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Text search in a WebDynpro


SAP doesn’t know how to do things right the first time. The WebDynpros are a good example of this. It doesn’t even let you do a text search. It’s sad.

Fortunately Sérgio Fraga has found a way, though it’s rather laboured:

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It’s my birthday!


I’m 6 years old!

(Thank you Caleb Prichard for the photo)

Best practices
Thou shalt always use a predefined structure with ALV


It is common to find an ALV data structure explicitly defined in the code. If this is done, the field catalog has to be manually constructed. If a predefined structure (from DDIC or declared as a TYPE) is used instead, the field catalog can be automatically built. This approach is always better and results in less code, even if the field catalog needs to be adjusted here and there.


Best practices


Many times we do READ TABLE itbl or LOOP AT itbl just to do a CHECK SY-SUBRC = 0. In these cases, the actual data read is not needed. For these cases always use TRANSPORTING NO FIELDS. This way is faster and avoids having to declare a target structure.

Debugging an infinite loop already in execution


Imagine you have a program executing an infinite cycle or, at least, a cycle with 70×7 iterations. It is neverending, and you want to know what’s going on there.

In the past you had to go to SM50, select the process and choose from the menu “Administration | Program | Debug”.

But now there is a much easier way.

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How many includes is a class made of?


No matter how many times things go around in ABAP, everything ends up in SE38. Even the methods of the ABAP classes are saved in includes.

Sometimes, when there is a dump, it says the problem is, for example, here: CL_MESSAGE_HELPER=============CM001.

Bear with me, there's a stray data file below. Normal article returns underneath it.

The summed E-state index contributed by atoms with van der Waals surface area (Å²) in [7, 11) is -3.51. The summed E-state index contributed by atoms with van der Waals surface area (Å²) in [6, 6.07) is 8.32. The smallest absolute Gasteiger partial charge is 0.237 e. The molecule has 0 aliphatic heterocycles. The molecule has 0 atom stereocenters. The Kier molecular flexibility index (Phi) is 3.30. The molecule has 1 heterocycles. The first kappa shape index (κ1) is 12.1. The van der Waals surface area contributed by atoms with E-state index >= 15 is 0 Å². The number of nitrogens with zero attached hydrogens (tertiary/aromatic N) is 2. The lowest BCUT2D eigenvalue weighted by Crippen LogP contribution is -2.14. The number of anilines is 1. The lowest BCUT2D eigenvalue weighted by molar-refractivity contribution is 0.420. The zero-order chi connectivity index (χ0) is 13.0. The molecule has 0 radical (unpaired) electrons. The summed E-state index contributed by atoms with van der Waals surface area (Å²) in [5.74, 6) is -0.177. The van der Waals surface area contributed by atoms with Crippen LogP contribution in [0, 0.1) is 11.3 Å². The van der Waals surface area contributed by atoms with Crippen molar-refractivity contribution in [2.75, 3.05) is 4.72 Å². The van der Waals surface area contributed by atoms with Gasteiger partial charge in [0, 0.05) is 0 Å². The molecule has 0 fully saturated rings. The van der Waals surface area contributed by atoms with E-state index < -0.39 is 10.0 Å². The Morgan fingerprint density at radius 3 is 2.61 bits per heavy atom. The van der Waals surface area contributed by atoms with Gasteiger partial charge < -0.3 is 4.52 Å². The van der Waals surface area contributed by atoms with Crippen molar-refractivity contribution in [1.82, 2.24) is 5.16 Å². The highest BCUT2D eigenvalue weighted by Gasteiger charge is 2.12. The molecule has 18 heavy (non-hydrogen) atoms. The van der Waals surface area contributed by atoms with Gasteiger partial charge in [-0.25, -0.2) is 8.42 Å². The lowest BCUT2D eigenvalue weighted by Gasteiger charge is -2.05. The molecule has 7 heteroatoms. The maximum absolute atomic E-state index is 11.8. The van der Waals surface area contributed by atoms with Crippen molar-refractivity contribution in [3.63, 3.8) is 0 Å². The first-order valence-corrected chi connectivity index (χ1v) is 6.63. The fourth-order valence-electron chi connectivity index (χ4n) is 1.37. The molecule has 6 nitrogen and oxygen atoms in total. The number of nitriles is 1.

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Unreleasing a released transport order


You’ve released a transport order because you thought everything was ready. However, one more minor modification was still missing. So now you will have to create a new order and transport both of them. What a drag.

Don’t worry.
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Presenting the EGSAP_TECH app


Do you know about the EGSAP_TECH app? It’s a SAP knowledge bank.

Here is a description in the words of its own creators:

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SELECT-OPTIONS default behavior


Abapinho received a letter.

Mr. Abapinho,

Everybody knows how to set default values in select options using the DEFAULT keyword. What some people may not know is that one can also set the default option, sign and even if allows for intervals or just fixed values.
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Chained exceptions


Today I will teach you how to chain exceptions. It’s a very practical solution to a complicated, not so obvious problem.

Let’s start by describing the problem.

Imagine you are in the application BANANA.
The application is quite complex.
It has three modules: BANANA1, BANANA2 and BANANA3.
Each one has its exception class ZCX_BANANA1, ZCX_BANANA2 and ZCX_BANANA3.
Since the application is in fact well designed, all the exception classes inherit from the same ZCX_BANANA.
Now imagine the following scenario.
You are in the BANANA1 module doing something.
There, you must call a class from the MORANGO module.
Of course, this class launches exceptions of the type ZCX_MORANGO.
This is the context.

You have several options:

Option 1: Declare the external exceptions
The method which calls the MORANGO class declares the exception ZCX_MORANGO in RAISING.
All of the methods which call it must declare it as well.
Henceforth, to the top of the call hierarchy.
It’s a big mess.
Imagine that BANANA must also use classes from the modules ABACATE, LARANJA and UVA.
It will also have to declare the respective exception classes in every method which uses them.
The more complex it is, the more confusing it all becomes.
This is not what we want.
Generally, anyone who does this ends up having to do a CATCH CX_ROOT, which is somewhat unhealthy.
For all of these reasons, option 1 should be avoided.
Except in very simple scenarios.

Option 2: Convert external into internal exceptions
Each BANANA method which invokes MORANGO methods always does TRY CATCH for ZCX_MORANGO and immediately launches an exception of the type ZCX_BANANA.
This even works.
The problem is that, for each exception of MORANGO, there must be an equivalent exception of BANANA.
If it’s just one, everything’s okay.
But in the case of dozens, it becomes silly.
And it’s not very secure.
Each of the exceptions created will have to replicate the specific text of the respective MORANGO exception.